A retrospective 20 years after its rebirth
FIRE BENEATH THE SEA
In 1953, when the French Navy was searching for a diving watch for its newly formed Combat Diving Corps, they discovered that the watch industry had little understanding of the needs of divers. Indeed, their initial tests of watches found on the market ended disastrously: the tested watches leaked, were small, and difficult to read underwater. Thereafter, the French team contacted Blancpain, whose then CEO Jean-Jacques Fiechter was a passionate diver who had already developed the first Fifty Fathoms drawing upon his own diving experiences. The examples given to the French by Blancpain passed all of the navy’s tests. The Fifty Fathoms became the French Navy’s diving watch.
So why did the navy divers choose the Fifty Fathoms? In short, because the design of the Fifty Fathoms reflected a profound understanding of what a diving watch had to be.
Of course, Blancpain knew that the first necessary attribute was superior water resistance. Two Blancpain inventions addressed this issue. One was a patented crown seal system to maintain water resistance if the crown were accidentally pulled out while underwater. The second design element aimed at improving existing screw-on case-back technology. The problem with previous systems was the “O” ring, which seals the back, could become twisted and misaligned when the back was screwed in place. Blancpain created a system to eliminate this risk with a design that placed the “O” ring in a channel with an additional metallic disk to protect it. This, too, was granted a patent.
Although water resistance was vital, Blancpain understood that there were additional requirements before a timing instrument could fulfill the demands of the underwater world and be considered as a true diving watch. In diving, measuring the time spent underwater is one of the most important factors on a diver’s mind. Keep in mind that in the 1950s, chronographs were not an option, as effective seals for the pushers had not yet been developed. Blancpain’s system was ingenious, employing a rotating bezel. At the start of the dive, the bezel could be turned to place its zero index opposite the minute hand; thereafter the diver could directly read time underwater with the minute hand using the time markings on the bezel. A second related and critical safety feature was incorporated to eliminate the risk of accidental bezel rotation. To address this, Blancpain developed a patented locking mechanism to prevent inadvertent rotation. Seeing legibility as a vital feature for divers using the watch in murky water, Blancpain endowed the original Fifty Fathoms with a large size, a white-against-black color scheme, and luminous hands and indexes. Automatic winding for the movement was another vital element in the design, chosen to minimize wear on the crown and its seals, which would occur with manual winding. Finally, because magnets were part of the diving environment as Fiechter knew it, the Fifty Fathoms was equipped with a soft inner iron case to protect the movement from residual magnetism.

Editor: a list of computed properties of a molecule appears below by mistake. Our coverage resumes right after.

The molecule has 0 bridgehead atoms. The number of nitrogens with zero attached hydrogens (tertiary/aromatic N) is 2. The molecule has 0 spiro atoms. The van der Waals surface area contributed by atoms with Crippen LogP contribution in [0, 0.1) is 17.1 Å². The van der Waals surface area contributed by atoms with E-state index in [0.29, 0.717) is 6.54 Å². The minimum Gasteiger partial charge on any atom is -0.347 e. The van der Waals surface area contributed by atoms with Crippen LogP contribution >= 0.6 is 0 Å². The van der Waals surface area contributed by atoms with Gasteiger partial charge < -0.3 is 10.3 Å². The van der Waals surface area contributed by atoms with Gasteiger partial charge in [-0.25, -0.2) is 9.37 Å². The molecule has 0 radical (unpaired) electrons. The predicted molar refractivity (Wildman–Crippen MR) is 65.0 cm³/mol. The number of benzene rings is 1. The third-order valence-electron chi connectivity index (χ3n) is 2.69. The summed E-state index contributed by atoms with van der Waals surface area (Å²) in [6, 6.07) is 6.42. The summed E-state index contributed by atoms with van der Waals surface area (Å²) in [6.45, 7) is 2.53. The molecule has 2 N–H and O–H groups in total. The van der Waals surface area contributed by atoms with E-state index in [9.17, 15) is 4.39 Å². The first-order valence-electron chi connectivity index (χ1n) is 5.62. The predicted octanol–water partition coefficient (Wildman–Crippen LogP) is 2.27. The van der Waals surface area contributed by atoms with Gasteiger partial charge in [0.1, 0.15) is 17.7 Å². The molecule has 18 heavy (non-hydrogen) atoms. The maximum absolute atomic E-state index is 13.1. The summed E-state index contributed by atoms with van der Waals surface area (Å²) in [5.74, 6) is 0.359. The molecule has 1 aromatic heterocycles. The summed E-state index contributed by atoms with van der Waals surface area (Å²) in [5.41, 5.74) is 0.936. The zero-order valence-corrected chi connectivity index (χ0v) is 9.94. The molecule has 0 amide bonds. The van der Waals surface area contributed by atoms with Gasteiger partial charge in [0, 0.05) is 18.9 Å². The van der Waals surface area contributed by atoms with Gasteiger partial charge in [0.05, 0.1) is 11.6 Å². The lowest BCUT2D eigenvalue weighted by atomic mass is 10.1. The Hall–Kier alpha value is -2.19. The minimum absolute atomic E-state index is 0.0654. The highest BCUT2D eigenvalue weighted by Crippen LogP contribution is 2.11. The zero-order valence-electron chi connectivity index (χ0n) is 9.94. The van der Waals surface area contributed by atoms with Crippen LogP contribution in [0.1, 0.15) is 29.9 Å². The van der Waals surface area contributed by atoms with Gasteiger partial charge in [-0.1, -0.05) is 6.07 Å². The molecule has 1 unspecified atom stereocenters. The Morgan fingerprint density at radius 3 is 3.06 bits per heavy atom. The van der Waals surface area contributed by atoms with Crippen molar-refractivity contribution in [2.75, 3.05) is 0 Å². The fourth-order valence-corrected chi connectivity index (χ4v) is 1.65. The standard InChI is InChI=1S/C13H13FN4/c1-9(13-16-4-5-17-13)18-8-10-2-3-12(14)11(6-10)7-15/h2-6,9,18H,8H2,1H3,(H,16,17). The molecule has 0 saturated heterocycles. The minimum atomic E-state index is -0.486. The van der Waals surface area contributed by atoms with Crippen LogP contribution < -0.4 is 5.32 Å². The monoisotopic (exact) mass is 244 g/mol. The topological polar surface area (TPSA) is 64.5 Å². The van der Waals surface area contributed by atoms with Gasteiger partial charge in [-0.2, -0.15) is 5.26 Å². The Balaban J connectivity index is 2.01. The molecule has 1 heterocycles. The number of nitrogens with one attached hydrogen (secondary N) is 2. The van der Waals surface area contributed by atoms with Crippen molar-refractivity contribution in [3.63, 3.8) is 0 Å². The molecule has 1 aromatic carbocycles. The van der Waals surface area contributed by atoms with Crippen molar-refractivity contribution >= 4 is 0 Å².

It was the insightful combination of all of these elements that not only made the Fifty Fathoms the standard for the French Navy and other navies around the world (including the German and US Navies), but also the enduring standard and formula for the entire watch industry since 1953.
Over the past 20 years, the Fifty Fathoms has established itself as a pillar of Blancpain.